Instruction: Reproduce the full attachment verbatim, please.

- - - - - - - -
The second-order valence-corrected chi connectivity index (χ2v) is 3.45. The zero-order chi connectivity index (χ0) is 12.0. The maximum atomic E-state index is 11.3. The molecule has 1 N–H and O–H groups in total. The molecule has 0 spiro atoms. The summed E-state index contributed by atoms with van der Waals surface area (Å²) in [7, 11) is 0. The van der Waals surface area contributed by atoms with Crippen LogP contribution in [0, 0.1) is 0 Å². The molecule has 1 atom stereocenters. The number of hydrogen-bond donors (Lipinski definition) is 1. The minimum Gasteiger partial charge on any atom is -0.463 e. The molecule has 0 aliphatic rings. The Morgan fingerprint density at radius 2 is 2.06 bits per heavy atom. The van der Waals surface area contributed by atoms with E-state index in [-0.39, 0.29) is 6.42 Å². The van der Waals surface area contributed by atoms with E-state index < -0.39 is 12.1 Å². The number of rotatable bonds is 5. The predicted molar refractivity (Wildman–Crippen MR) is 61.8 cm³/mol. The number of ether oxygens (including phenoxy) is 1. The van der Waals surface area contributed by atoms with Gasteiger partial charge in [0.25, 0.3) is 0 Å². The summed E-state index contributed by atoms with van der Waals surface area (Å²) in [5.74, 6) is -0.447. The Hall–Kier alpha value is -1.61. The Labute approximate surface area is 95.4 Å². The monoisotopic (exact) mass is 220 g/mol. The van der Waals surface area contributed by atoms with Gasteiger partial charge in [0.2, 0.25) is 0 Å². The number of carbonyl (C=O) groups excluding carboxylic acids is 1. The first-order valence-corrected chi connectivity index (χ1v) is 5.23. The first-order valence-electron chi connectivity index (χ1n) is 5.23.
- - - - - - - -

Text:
The second-order valence-corrected chi connectivity index (χ2v) is 3.45. The zero-order chi connectivity index (χ0) is 12.0. The maximum atomic E-state index is 11.3. The molecule has 1 N–H and O–H groups in total. The molecule has 0 spiro atoms. The summed E-state index contributed by atoms with van der Waals surface area (Å²) in [7, 11) is 0. The van der Waals surface area contributed by atoms with Crippen LogP contribution in [0, 0.1) is 0 Å². The molecule has 1 atom stereocenters. The number of hydrogen-bond donors (Lipinski definition) is 1. The minimum Gasteiger partial charge on any atom is -0.463 e. The molecule has 0 aliphatic rings. The Morgan fingerprint density at radius 2 is 2.06 bits per heavy atom. The van der Waals surface area contributed by atoms with E-state index in [-0.39, 0.29) is 6.42 Å². The van der Waals surface area contributed by atoms with E-state index < -0.39 is 12.1 Å². The number of rotatable bonds is 5. The predicted molar refractivity (Wildman–Crippen MR) is 61.8 cm³/mol. The number of ether oxygens (including phenoxy) is 1. The van der Waals surface area contributed by atoms with Gasteiger partial charge in [0.25, 0.3) is 0 Å². The summed E-state index contributed by atoms with van der Waals surface area (Å²) in [5.74, 6) is -0.447. The Hall–Kier alpha value is -1.61. The Labute approximate surface area is 95.4 Å². The monoisotopic (exact) mass is 220 g/mol. The van der Waals surface area contributed by atoms with Gasteiger partial charge in [0.2, 0.25) is 0 Å². The number of carbonyl (C=O) groups excluding carboxylic acids is 1. The first-order valence-corrected chi connectivity index (χ1v) is 5.23. The first-order valence-electron chi connectivity index (χ1n) is 5.23.